13-Experimental procedures

The division of labour, costs and responsibility between the facility and scientists regarding the recording of observations on the animals must be discussed at a very early stage. Novel routines for these observations, including the production of scoring sheets, may have to be developed. Procedures must be described in sufficient detail to enable them to be assessed.

General principles
For fish researchers

Administration techniques

  • Consideration of species-specific guidelines for administration of substances, including the likely stress caused by handling and immobilisation. Traumatic injuries to the skin are particularly common in fish. Where at all possible, substances should be administered in connection with a pleasurable activity such as feeding, rather than as an isolated negative event.
  • Evaluation of the potential effect at the injection site, including methods to refine the injection such as the use of smaller needles, local anaesthetic cream, buffered solutions, liquids at body temperature and the avoidance of incorrect deposition of the injectate
  • An assessment of the likely effect of the injection volume on circulatory, renal and pulmonary function
  • The timing, order of treatment and length of the administration process, to avoid introducing temporal artefacts and treatment bias caused by the animal's temperament, particularly if multiple measurements are to be made in the presence of other animals. The effects of performing tasks on different weekdays, when they may be very different routines and activity levels in a facility, should also be considered, since animals adapt quickly to these routines.
  • The possible effects of differences in competence levels between personnel
  • The possible secondary effects of a treatment, such as loss of body weight or muscle mass, and interference from co-habitants
  • The appearance of sham-treated animals, to avoid observer bias

Links to resources on administration and sampling

General or collective guidance:

Species-specific guidance:

Blood sampling techniques

  • Knowledge of the total circulating blood volume of the animal
  • Consideration of species-specific guidelines for blood sampling and choice of the most refined method
  • Assessment of the likely consequences of blood removal (including the stress of handling)
  • Consideration of steps that can be taken to minimise residual bleeding (within or outside the animal) after the sample has been taken.

Links to resources on blood sampling

Sedation, anaesthesia and analgesia

  • There are major concerns about the lack of details on pain management in papers reporting experiments involving survival surgery. Justification should be provided for the drugs to be used, or for withholding analgesia or anaesthesia. The case for using traditional techniques must be weighed against novel ones which may improve animal welfare. The effects of withholding sedatives, anaesthetics and analgesics on the quality of collected data, procedural severity, ease of animal handling and welfare must be considered before any study where this is contemplated. The water quality of the anaesthetic or analgesic bath must be monitored in experiments on aquatic species.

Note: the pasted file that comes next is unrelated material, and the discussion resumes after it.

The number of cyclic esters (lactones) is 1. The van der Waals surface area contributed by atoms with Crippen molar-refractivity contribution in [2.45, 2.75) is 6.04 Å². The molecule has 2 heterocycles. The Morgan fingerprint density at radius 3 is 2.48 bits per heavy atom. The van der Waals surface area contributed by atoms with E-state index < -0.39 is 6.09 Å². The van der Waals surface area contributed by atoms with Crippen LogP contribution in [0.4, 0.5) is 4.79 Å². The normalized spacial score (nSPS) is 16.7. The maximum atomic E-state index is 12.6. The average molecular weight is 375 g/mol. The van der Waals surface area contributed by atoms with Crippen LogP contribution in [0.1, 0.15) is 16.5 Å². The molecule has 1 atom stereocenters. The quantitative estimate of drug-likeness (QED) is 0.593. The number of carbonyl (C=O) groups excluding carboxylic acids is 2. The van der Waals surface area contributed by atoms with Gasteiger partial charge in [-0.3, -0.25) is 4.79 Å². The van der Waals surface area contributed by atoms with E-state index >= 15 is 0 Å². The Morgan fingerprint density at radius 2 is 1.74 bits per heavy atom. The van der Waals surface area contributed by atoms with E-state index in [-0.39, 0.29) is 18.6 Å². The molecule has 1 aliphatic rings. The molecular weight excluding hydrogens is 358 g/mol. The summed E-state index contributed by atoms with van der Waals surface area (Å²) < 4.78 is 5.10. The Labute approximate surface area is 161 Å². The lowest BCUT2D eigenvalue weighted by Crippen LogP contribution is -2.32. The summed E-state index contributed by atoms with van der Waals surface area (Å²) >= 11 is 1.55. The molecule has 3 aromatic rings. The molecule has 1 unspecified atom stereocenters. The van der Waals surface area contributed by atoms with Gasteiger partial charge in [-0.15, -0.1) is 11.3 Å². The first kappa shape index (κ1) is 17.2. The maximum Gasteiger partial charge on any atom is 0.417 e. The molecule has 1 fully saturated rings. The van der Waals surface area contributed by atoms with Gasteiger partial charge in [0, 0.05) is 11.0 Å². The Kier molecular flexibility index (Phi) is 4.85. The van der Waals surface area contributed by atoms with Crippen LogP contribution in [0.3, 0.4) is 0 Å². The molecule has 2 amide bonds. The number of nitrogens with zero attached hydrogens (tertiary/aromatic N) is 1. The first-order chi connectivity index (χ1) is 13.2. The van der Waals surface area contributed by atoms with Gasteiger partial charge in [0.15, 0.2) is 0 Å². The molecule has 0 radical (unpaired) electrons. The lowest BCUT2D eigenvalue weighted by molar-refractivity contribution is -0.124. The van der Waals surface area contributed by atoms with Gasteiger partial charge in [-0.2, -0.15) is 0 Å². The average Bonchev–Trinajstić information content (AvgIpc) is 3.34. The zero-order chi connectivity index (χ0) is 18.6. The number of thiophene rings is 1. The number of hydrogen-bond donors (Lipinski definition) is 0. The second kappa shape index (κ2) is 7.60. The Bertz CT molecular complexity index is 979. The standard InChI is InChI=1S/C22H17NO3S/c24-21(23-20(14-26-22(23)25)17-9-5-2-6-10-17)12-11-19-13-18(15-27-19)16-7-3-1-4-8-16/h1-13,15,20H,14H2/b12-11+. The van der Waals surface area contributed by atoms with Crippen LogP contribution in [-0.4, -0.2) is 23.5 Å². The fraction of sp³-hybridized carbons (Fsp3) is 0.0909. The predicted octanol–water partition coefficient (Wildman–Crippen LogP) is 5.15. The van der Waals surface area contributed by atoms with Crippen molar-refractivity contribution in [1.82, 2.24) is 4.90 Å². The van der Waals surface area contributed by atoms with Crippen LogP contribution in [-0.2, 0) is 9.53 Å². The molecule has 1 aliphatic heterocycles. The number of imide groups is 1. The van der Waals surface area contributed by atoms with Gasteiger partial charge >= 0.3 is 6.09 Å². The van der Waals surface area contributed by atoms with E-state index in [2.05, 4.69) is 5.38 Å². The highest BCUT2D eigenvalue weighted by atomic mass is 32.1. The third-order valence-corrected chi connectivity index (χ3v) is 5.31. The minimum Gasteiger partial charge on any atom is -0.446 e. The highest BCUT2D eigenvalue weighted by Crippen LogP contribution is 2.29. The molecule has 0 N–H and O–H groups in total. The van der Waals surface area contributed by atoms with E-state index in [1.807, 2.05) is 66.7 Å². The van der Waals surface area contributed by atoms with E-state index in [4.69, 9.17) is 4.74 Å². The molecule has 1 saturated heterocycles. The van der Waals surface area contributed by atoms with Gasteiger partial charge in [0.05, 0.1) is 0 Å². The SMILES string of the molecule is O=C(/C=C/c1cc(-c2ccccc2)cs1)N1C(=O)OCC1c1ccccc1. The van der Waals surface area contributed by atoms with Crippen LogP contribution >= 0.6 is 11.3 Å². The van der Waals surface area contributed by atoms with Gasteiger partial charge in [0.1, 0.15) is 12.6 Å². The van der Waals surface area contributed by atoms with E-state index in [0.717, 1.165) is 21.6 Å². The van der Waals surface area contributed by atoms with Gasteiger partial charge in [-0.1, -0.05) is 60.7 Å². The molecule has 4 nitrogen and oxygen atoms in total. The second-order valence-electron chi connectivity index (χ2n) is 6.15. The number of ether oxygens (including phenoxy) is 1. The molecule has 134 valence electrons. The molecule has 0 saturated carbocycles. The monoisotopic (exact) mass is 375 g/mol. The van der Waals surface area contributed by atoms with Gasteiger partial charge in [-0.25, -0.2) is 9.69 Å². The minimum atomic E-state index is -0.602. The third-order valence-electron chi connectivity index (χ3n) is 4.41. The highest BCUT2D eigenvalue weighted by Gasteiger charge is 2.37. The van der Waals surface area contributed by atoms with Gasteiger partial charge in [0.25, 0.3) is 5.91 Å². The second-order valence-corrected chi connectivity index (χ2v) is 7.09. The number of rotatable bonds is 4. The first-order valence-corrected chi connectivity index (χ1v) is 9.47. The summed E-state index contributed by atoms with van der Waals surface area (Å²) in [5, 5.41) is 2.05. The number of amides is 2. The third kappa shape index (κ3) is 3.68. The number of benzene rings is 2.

• An assessment must be made of the risk of physical danger to the animals and observers, particularly during induction and recovery, and of inhalation or self-injection of anaesthetics
  • Guidelines for procedures in emergency situations and out-of-hours, when less experienced personnel may be available, must be provided
  • An assessment must be made of the need for specialised personnel and equipment, and for adequate staffing in the post-operative phase when pain assessment and pain management are critical
  • Evaluation of methods of housing and care which can help to alleviate pain and suffering, such as the provision of soft bedding and food, and floor feeding, must be considered.
  • Analgesia and anaesthesia of fish are discussed in a separate section, as is the subject of pain and suffering in these species.
  • The TextBase database which is part of Norecopa's website includes citations of many textbooks on anaesthesia and analgesia, including Laboratory Animal Anaesthesia by Paul Flecknell.
  • eLearning modules on anaesthesia and analgesia developed by Newcastle University and FLAIRE consultants
  • Navarro et al. (2021): Mouse anesthesia: the art and the science
  • Crisis management in anaesthesia: What can we learn from airline pilots? (recording of a presentation by Colin Dunlop & Nathan Koch) 

Advice on reducing hypothermia in small rodents

Other resources

Please see the section on Educational Courses, including a link to WASP Science.

The principles embodied in the WHO Guidelines for Safe Surgery are highly recommended, even though they were developed for human surgery. See also The Checklist Manifesto by Atul Gawande about the development of these guidelines. This book also contains a useful checklist for constructing checklists.

See also the other sections of the PREPARE guidelines in the menu at the top of this page. They include Section 9 on Test substances and procedures, Section 10 on Experimental Animals and Section 12 on Housing and Husbandry.

This page was updated on 14 May 2024

Fant du det du lette etter?

Ja, jeg fant det! Nei, jeg fant det ikke!

Takk for din tilbakemelding! Vær oppmerksom på at vi ikke kan kontakte deg hvis ikke du oppgir din epostadresse.

Hva lette du etter?

Gi oss gjerne en tilbakemelding slik at vi kan forbedre informasjonen på siden. På forhånd takk for hjelpen! Vennligst skriv inn din epostadresse hvis du vil ha et svar.

Kontakt oss gjerne på e-post hvis du har spørsmål.

Takk for din tilbakemelding! Vær oppmerksom på at vi ikke kan kontakte deg hvis ikke du oppgir din epostadresse.


Abonnér på nyhetsbrevene fra Norecopa